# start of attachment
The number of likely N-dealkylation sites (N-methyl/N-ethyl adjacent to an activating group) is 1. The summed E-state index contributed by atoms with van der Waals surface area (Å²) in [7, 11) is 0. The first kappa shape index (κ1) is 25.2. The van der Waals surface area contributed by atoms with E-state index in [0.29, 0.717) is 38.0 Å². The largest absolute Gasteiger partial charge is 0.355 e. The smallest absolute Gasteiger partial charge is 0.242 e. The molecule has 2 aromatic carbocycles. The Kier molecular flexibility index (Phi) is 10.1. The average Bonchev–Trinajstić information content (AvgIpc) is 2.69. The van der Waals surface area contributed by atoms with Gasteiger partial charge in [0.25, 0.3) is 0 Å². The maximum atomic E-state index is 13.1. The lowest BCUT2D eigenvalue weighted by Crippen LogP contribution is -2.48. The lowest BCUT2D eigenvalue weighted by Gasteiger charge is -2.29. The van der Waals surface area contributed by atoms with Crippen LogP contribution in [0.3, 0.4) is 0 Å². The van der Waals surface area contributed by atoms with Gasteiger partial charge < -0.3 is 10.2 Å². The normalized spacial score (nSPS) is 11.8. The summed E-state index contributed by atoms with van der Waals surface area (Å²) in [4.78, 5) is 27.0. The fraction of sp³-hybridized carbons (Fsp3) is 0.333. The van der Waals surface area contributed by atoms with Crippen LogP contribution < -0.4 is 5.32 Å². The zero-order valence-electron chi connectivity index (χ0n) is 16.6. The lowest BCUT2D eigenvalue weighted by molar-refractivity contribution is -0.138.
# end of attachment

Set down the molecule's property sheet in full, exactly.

The number of likely N-dealkylation sites (N-methyl/N-ethyl adjacent to an activating group) is 1. The summed E-state index contributed by atoms with van der Waals surface area (Å²) in [7, 11) is 0. The first kappa shape index (κ1) is 25.2. The van der Waals surface area contributed by atoms with E-state index in [0.29, 0.717) is 38.0 Å². The largest absolute Gasteiger partial charge is 0.355 e. The smallest absolute Gasteiger partial charge is 0.242 e. The molecule has 2 aromatic carbocycles. The Kier molecular flexibility index (Phi) is 10.1. The average Bonchev–Trinajstić information content (AvgIpc) is 2.69. The van der Waals surface area contributed by atoms with Gasteiger partial charge in [0.25, 0.3) is 0 Å². The maximum atomic E-state index is 13.1. The lowest BCUT2D eigenvalue weighted by Crippen LogP contribution is -2.48. The lowest BCUT2D eigenvalue weighted by Gasteiger charge is -2.29. The van der Waals surface area contributed by atoms with Crippen LogP contribution in [0.3, 0.4) is 0 Å². The van der Waals surface area contributed by atoms with Gasteiger partial charge < -0.3 is 10.2 Å². The normalized spacial score (nSPS) is 11.8. The summed E-state index contributed by atoms with van der Waals surface area (Å²) in [4.78, 5) is 27.0. The fraction of sp³-hybridized carbons (Fsp3) is 0.333. The van der Waals surface area contributed by atoms with Crippen LogP contribution < -0.4 is 5.32 Å². The zero-order valence-electron chi connectivity index (χ0n) is 16.6. The lowest BCUT2D eigenvalue weighted by molar-refractivity contribution is -0.138.